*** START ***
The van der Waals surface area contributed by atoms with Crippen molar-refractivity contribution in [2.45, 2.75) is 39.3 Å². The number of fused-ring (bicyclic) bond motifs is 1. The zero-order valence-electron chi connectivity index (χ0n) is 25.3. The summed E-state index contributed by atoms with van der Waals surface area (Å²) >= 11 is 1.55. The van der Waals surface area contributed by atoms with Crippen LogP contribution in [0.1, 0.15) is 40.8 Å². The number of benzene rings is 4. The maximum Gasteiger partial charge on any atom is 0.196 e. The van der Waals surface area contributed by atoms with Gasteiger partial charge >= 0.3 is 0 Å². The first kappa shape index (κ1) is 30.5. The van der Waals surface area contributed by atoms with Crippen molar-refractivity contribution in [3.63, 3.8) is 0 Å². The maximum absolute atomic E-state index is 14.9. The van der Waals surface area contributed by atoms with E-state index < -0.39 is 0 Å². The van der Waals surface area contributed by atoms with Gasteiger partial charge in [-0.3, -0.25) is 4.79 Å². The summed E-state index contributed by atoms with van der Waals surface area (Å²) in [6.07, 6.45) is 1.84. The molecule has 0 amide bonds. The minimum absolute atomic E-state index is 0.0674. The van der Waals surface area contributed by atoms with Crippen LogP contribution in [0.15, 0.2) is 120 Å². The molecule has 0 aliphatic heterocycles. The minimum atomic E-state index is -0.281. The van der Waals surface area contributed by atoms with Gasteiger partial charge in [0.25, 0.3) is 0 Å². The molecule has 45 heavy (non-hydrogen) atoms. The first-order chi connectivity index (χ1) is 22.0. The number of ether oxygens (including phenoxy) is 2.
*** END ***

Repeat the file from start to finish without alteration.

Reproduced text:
The van der Waals surface area contributed by atoms with Crippen molar-refractivity contribution in [2.45, 2.75) is 39.3 Å². The number of fused-ring (bicyclic) bond motifs is 1. The zero-order valence-electron chi connectivity index (χ0n) is 25.3. The summed E-state index contributed by atoms with van der Waals surface area (Å²) >= 11 is 1.55. The van der Waals surface area contributed by atoms with Crippen LogP contribution in [0.1, 0.15) is 40.8 Å². The number of benzene rings is 4. The maximum Gasteiger partial charge on any atom is 0.196 e. The van der Waals surface area contributed by atoms with Gasteiger partial charge >= 0.3 is 0 Å². The first kappa shape index (κ1) is 30.5. The van der Waals surface area contributed by atoms with Crippen molar-refractivity contribution in [3.63, 3.8) is 0 Å². The maximum absolute atomic E-state index is 14.9. The van der Waals surface area contributed by atoms with E-state index < -0.39 is 0 Å². The van der Waals surface area contributed by atoms with Gasteiger partial charge in [-0.3, -0.25) is 4.79 Å². The summed E-state index contributed by atoms with van der Waals surface area (Å²) in [6.07, 6.45) is 1.84. The molecule has 0 amide bonds. The minimum absolute atomic E-state index is 0.0674. The van der Waals surface area contributed by atoms with Crippen LogP contribution in [0.15, 0.2) is 120 Å². The molecule has 0 aliphatic heterocycles. The minimum atomic E-state index is -0.281. The van der Waals surface area contributed by atoms with Gasteiger partial charge in [0.25, 0.3) is 0 Å². The molecule has 45 heavy (non-hydrogen) atoms. The first-order chi connectivity index (χ1) is 22.0. The number of ether oxygens (including phenoxy) is 2.